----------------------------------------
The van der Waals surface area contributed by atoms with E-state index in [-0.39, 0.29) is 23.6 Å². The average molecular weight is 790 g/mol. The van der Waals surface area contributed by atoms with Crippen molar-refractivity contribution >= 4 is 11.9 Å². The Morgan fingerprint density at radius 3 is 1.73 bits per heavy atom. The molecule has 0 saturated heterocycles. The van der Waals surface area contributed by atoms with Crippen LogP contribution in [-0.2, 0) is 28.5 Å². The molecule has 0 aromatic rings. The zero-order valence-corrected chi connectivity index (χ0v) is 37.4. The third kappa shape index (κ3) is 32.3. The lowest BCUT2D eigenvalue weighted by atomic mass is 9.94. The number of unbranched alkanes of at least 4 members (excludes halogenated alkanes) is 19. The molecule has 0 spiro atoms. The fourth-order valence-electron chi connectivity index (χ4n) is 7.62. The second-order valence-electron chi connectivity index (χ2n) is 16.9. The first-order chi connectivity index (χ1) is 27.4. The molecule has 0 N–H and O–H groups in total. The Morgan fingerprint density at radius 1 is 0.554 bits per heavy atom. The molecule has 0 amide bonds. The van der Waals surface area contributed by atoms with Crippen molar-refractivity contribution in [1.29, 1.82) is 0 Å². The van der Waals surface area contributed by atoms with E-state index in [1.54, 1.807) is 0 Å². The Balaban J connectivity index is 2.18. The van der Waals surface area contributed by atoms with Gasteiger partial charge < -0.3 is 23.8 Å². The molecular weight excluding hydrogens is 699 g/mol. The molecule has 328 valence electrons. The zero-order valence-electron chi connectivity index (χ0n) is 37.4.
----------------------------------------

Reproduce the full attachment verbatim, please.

The van der Waals surface area contributed by atoms with E-state index in [-0.39, 0.29) is 23.6 Å². The average molecular weight is 790 g/mol. The van der Waals surface area contributed by atoms with Crippen molar-refractivity contribution >= 4 is 11.9 Å². The Morgan fingerprint density at radius 3 is 1.73 bits per heavy atom. The molecule has 0 saturated heterocycles. The van der Waals surface area contributed by atoms with Crippen LogP contribution in [-0.2, 0) is 28.5 Å². The molecule has 0 aromatic rings. The zero-order valence-corrected chi connectivity index (χ0v) is 37.4. The third kappa shape index (κ3) is 32.3. The lowest BCUT2D eigenvalue weighted by atomic mass is 9.94. The number of unbranched alkanes of at least 4 members (excludes halogenated alkanes) is 19. The molecule has 0 spiro atoms. The fourth-order valence-electron chi connectivity index (χ4n) is 7.62. The second-order valence-electron chi connectivity index (χ2n) is 16.9. The first-order chi connectivity index (χ1) is 27.4. The molecule has 0 N–H and O–H groups in total. The Morgan fingerprint density at radius 1 is 0.554 bits per heavy atom. The molecule has 0 amide bonds. The van der Waals surface area contributed by atoms with Crippen molar-refractivity contribution in [1.29, 1.82) is 0 Å². The van der Waals surface area contributed by atoms with E-state index in [1.54, 1.807) is 0 Å². The Balaban J connectivity index is 2.18. The van der Waals surface area contributed by atoms with Gasteiger partial charge < -0.3 is 23.8 Å². The molecular weight excluding hydrogens is 699 g/mol. The molecule has 328 valence electrons. The zero-order valence-electron chi connectivity index (χ0n) is 37.4.